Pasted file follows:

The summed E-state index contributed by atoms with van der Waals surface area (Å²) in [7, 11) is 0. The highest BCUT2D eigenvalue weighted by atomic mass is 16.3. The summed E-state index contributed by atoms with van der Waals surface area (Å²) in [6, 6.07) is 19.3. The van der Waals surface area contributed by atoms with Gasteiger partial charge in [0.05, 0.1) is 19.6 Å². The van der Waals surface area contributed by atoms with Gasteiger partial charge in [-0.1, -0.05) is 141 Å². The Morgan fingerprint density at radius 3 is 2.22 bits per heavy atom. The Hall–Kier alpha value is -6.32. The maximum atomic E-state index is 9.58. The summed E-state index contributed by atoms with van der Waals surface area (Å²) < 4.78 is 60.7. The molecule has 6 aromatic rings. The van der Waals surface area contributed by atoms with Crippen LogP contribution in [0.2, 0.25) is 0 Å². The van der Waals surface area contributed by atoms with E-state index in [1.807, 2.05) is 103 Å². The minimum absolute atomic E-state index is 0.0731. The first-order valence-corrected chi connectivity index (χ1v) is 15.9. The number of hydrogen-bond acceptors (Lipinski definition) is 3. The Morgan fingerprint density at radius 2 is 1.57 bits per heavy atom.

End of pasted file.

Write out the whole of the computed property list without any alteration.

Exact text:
The summed E-state index contributed by atoms with van der Waals surface area (Å²) in [7, 11) is 0. The highest BCUT2D eigenvalue weighted by atomic mass is 16.3. The summed E-state index contributed by atoms with van der Waals surface area (Å²) in [6, 6.07) is 19.3. The van der Waals surface area contributed by atoms with Gasteiger partial charge in [0.05, 0.1) is 19.6 Å². The van der Waals surface area contributed by atoms with Gasteiger partial charge in [-0.1, -0.05) is 141 Å². The Morgan fingerprint density at radius 3 is 2.22 bits per heavy atom. The Hall–Kier alpha value is -6.32. The maximum atomic E-state index is 9.58. The summed E-state index contributed by atoms with van der Waals surface area (Å²) < 4.78 is 60.7. The molecule has 6 aromatic rings. The van der Waals surface area contributed by atoms with Crippen LogP contribution in [0.2, 0.25) is 0 Å². The van der Waals surface area contributed by atoms with E-state index in [1.807, 2.05) is 103 Å². The minimum absolute atomic E-state index is 0.0731. The first-order valence-corrected chi connectivity index (χ1v) is 15.9. The number of hydrogen-bond acceptors (Lipinski definition) is 3. The Morgan fingerprint density at radius 2 is 1.57 bits per heavy atom.